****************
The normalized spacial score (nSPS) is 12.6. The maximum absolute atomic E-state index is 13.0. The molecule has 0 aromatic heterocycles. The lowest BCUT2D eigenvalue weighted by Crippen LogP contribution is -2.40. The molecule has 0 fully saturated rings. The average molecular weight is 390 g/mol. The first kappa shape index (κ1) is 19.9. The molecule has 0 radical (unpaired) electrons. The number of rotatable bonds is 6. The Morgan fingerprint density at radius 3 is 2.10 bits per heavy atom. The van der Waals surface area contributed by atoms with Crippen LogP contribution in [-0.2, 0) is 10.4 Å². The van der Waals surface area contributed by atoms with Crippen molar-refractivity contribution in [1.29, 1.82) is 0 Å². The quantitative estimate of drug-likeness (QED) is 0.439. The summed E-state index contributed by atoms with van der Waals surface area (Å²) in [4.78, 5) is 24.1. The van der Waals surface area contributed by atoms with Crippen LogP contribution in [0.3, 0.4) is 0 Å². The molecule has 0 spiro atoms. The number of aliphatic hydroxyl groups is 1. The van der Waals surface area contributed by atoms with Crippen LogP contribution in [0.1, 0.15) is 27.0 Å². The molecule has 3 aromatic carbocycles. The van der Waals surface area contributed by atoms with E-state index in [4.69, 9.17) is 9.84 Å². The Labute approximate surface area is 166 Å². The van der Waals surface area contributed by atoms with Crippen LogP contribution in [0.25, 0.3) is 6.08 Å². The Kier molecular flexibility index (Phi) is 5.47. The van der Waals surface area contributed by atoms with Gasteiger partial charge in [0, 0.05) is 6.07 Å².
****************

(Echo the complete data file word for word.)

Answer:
The normalized spacial score (nSPS) is 12.6. The maximum absolute atomic E-state index is 13.0. The molecule has 0 aromatic heterocycles. The lowest BCUT2D eigenvalue weighted by Crippen LogP contribution is -2.40. The molecule has 0 fully saturated rings. The average molecular weight is 390 g/mol. The first kappa shape index (κ1) is 19.9. The molecule has 0 radical (unpaired) electrons. The number of rotatable bonds is 6. The Morgan fingerprint density at radius 3 is 2.10 bits per heavy atom. The van der Waals surface area contributed by atoms with Crippen LogP contribution in [-0.2, 0) is 10.4 Å². The van der Waals surface area contributed by atoms with Crippen molar-refractivity contribution in [1.29, 1.82) is 0 Å². The quantitative estimate of drug-likeness (QED) is 0.439. The summed E-state index contributed by atoms with van der Waals surface area (Å²) in [4.78, 5) is 24.1. The van der Waals surface area contributed by atoms with Crippen LogP contribution in [0.3, 0.4) is 0 Å². The molecule has 0 spiro atoms. The number of aliphatic hydroxyl groups is 1. The van der Waals surface area contributed by atoms with Crippen LogP contribution in [0.1, 0.15) is 27.0 Å². The molecule has 3 aromatic carbocycles. The van der Waals surface area contributed by atoms with E-state index in [4.69, 9.17) is 9.84 Å². The Labute approximate surface area is 166 Å². The van der Waals surface area contributed by atoms with Crippen LogP contribution in [0.25, 0.3) is 6.08 Å². The Kier molecular flexibility index (Phi) is 5.47. The van der Waals surface area contributed by atoms with Gasteiger partial charge in [0, 0.05) is 6.07 Å².